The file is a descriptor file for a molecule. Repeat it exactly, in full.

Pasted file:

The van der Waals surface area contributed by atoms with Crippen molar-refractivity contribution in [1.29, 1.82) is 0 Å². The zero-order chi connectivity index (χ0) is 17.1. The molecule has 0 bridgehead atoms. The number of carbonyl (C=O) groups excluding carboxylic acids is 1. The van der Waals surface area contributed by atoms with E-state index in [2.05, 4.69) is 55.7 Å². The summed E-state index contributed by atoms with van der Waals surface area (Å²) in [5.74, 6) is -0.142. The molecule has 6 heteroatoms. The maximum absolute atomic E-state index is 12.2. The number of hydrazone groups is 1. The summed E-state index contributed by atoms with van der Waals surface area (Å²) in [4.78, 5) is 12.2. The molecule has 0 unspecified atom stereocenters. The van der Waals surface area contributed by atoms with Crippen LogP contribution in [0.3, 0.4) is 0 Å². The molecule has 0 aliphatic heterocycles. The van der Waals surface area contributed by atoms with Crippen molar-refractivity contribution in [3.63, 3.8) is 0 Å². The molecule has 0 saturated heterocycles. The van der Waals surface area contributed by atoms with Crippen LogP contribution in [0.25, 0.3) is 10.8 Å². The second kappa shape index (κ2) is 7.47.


The van der Waals surface area contributed by atoms with Crippen molar-refractivity contribution in [1.29, 1.82) is 0 Å². The zero-order chi connectivity index (χ0) is 17.1. The molecule has 0 bridgehead atoms. The number of carbonyl (C=O) groups excluding carboxylic acids is 1. The van der Waals surface area contributed by atoms with E-state index in [2.05, 4.69) is 55.7 Å². The summed E-state index contributed by atoms with van der Waals surface area (Å²) in [5.74, 6) is -0.142. The molecule has 6 heteroatoms. The maximum absolute atomic E-state index is 12.2. The number of hydrazone groups is 1. The summed E-state index contributed by atoms with van der Waals surface area (Å²) in [4.78, 5) is 12.2. The molecule has 0 unspecified atom stereocenters. The van der Waals surface area contributed by atoms with Crippen LogP contribution in [0.3, 0.4) is 0 Å². The molecule has 0 aliphatic heterocycles. The van der Waals surface area contributed by atoms with Crippen molar-refractivity contribution in [3.63, 3.8) is 0 Å². The molecule has 0 saturated heterocycles. The van der Waals surface area contributed by atoms with Crippen LogP contribution in [0.25, 0.3) is 10.8 Å². The second kappa shape index (κ2) is 7.47.